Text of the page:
In addition Council affirms:
Its continued commitment to the many, complex partnership arrangements of which it is a part as the best available current means of pursuing joined-up decision-making so long as local government structure remains as it is.
Its awareness that whatever model of Governance might emerge, working co-operatively and supportively with our partners and communities is essential to deliver better outcomes for our residents.
That the increasing expectations of change and economic growth that face us in this area make it no longer optimal that we have less dedicated local self-government than city areas such as Peterborough, Luton, York, Bedford, Reading or Bath. In particular reference should be made to the structures in Manchester given that this city sits within a Combined Authority.
Its belief that an alternative model of local government could better connect our residents to their representatives and local service providers, and facilitate joined-up decision-making, and strengthen our voice in dialogue with central government and improve the life chances, health and wellbeing, and opportunities for our residents.
Accordingly, Council asks the Leader and Chief Executive to initiate discussions with other Authorities in the region and then central Government to identify options for a less fragmented and more cohesive model of Government for Cambridge, that best serves the needs of its residents. These discussions should involve and engage with the people of the city in a meaningful way, thereby recognising the need for our governance structures to reflect the wishes of the people we serve.
After months of informal talks with local stakeholders, we have now publicly launched our campaign website and started identifying supporters.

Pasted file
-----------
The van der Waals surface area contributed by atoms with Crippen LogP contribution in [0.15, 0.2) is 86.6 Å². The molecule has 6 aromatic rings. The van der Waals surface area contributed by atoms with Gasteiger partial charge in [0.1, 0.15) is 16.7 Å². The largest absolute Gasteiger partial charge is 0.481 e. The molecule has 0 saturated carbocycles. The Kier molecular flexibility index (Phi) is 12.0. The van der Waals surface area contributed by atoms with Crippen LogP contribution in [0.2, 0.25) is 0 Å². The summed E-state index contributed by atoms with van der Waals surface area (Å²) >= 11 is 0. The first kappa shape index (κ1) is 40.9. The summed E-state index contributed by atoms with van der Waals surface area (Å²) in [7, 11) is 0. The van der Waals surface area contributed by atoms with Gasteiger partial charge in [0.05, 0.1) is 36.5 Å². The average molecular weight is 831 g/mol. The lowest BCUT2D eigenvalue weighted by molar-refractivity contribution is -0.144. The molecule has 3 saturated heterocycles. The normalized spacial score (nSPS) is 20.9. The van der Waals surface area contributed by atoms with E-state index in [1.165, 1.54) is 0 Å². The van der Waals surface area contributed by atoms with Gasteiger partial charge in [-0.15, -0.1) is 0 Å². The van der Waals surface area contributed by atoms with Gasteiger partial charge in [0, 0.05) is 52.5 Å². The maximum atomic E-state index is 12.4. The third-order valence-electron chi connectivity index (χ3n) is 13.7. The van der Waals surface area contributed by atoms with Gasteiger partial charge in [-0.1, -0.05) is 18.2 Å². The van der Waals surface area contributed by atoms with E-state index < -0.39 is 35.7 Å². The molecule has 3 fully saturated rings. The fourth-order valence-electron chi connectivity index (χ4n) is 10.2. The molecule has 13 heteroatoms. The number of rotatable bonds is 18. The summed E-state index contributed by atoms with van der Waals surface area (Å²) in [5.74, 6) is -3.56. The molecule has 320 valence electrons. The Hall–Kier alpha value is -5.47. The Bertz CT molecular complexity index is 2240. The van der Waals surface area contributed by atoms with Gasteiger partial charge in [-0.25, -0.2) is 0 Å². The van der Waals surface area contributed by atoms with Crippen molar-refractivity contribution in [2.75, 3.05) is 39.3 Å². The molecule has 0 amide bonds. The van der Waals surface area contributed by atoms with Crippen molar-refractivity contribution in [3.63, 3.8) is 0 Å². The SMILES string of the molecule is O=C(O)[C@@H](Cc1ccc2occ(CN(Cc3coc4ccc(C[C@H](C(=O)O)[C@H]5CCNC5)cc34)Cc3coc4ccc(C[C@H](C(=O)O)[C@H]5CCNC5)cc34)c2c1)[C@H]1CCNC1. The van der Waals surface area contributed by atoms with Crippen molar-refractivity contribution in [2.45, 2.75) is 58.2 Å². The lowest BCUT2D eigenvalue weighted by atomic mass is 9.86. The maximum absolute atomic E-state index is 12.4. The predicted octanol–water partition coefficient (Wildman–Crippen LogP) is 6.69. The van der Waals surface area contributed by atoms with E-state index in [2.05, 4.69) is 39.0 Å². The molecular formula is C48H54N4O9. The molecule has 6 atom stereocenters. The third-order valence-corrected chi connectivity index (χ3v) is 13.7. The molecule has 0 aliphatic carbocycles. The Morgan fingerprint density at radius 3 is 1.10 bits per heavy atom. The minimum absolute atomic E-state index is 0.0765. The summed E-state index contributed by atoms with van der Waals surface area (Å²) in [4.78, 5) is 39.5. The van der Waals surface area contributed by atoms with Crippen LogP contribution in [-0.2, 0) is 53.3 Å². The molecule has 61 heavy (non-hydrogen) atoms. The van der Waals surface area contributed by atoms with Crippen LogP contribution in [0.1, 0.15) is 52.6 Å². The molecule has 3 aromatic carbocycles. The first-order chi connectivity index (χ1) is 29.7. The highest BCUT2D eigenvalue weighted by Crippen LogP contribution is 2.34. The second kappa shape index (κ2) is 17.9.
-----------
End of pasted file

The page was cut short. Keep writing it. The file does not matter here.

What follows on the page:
We aim to be a bottom up, grassroots campaign that builds support from across the political spectrum for more effective and accountable local government in Cambridgeshire and Peterborough through new Unitary Authorities.
To do that, we need your help. These are some of the potential next steps we have identified to move the campaign forwards.
Organising and publicising a public meeting to launch the campaign.
Joining a steering committee to provide governance to the campaign and ensure it remains broad based and focused solely on our objective of unitary authorities.
Joining an activists group to make campaign actions happen.
Helping build our online presence – can you help improve the design and visual appeal of our wordpress website, or help set up a Facebook group?
Contacting representatives from the political parties, finding out their views and signing them up as supporters – especially if you are a member of a political party locally.
Contacting other stakeholder groups like resident’s associations or other campaign groups that may be interested in better local authority accountability and governance.
Helping to build our supporters and presence in the north of the County to ensure we campaign across the whole area.
Helping with research to provide more details of how new unitary authorities would work, and how their finances would work.
Can you help with any of these areas? Send us an email at firstname.lastname@example.org to let us know how you can help move the campaign forward. If you know anyone else who would support our campaign, please encourage them to sign up to our mailing list at cambsunitaries.org.uk.